Mick Ward is a Dignity Champion who led Leeds City Council's flagship Dignity in Care project. The project recently won the national NHS Health and Social Care Award 2008, which was based on the Council's work to raise the standards of dignity across all Leeds City Council's health and social care settings.
The project encouraged cultural change through a publicity campaign depicting older people in Leeds and their expectations from services. Older people were interviewed and chose an image of themselves in varied settings.
" The campaign has been incredibly successful and we had to reprint the publicity materials several times. But we also needed to check how well we were doing in action, so, at Leeds Teaching Hospital Trust, for example, we asked staff to observe care in action and also to talk to patients, carers and staff about their approach to dignity in care. Not only did this provide a snapshot of dignity in care in action, it also helped the observers to think about their own practice."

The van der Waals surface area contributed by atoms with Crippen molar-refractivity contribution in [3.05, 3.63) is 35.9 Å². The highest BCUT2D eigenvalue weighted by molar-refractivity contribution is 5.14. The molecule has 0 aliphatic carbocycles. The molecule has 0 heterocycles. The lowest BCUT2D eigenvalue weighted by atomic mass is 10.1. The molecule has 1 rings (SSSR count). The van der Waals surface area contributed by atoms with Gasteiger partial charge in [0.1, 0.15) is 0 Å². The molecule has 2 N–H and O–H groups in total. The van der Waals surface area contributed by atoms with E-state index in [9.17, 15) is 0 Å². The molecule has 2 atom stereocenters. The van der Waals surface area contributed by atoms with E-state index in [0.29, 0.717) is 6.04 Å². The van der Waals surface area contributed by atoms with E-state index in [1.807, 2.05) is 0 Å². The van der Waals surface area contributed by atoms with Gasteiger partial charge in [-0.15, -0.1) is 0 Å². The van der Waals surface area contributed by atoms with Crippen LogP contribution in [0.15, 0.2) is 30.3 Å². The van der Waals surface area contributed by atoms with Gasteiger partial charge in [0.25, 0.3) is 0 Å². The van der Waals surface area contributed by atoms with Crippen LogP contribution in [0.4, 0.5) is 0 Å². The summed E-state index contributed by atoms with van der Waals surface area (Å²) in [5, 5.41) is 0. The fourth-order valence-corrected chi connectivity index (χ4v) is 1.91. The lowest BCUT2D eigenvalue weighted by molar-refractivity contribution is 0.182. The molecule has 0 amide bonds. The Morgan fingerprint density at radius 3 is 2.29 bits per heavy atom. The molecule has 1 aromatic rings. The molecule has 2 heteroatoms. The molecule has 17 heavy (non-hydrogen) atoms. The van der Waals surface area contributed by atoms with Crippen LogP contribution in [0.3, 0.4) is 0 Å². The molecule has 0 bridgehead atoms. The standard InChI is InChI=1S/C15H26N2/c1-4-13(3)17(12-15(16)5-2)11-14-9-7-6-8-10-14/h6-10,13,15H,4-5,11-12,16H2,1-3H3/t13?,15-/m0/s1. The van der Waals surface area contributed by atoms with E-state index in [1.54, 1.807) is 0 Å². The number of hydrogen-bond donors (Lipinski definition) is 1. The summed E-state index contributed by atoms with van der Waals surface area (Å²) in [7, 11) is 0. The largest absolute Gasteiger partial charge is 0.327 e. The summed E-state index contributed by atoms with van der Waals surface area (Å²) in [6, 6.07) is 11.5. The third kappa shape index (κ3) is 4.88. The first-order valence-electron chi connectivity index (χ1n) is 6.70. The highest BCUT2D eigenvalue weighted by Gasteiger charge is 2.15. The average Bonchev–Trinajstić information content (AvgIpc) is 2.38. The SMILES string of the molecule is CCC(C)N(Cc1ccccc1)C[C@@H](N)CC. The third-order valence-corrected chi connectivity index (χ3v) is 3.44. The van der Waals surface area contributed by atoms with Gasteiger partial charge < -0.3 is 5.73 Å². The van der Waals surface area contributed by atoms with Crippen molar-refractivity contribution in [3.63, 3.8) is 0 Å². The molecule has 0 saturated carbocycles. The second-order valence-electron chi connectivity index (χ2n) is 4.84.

This approach was so successful that a new project, in partnership with Age Concern, is being planned. This involves training and mentoring groups of older people who will carry out dignity audits in care homes.
" We believe passionately that dignity in care is a right, not a privilege. So we have taken the ten dignity standards set out by the Department of Health and converted these into contractual obligations for our residential and care home providers as well as Leeds Primary Care Trust and Leeds partnership Foundation Trust."
The Council has also set up a multidisciplinary network of dignity champions including carers, volunteers, directors and board members who all meet to share good practice across the city.
Dr Susan Chesters added:
"I am the Chair of Leeds Older People's Forum which represents over 100 older people's groups in Leeds. From the start, the Forum has been an active partner in the Dignity campaign.
" Leeds has taken up the challenge of the Dignity in Care initiative with enthusiasm. We have Dignity Champions among front-line staff as well as managers across all services, each making a real difference.
"At the same time an energetic advertising campaign, including innovative and powerful posters, encourages older people themselves to demand their right to be treated with the respect they so richly deserve.
"It is with pride, as I travel about Leeds, that I see these posters displayed in libraries, GP practices and community centres."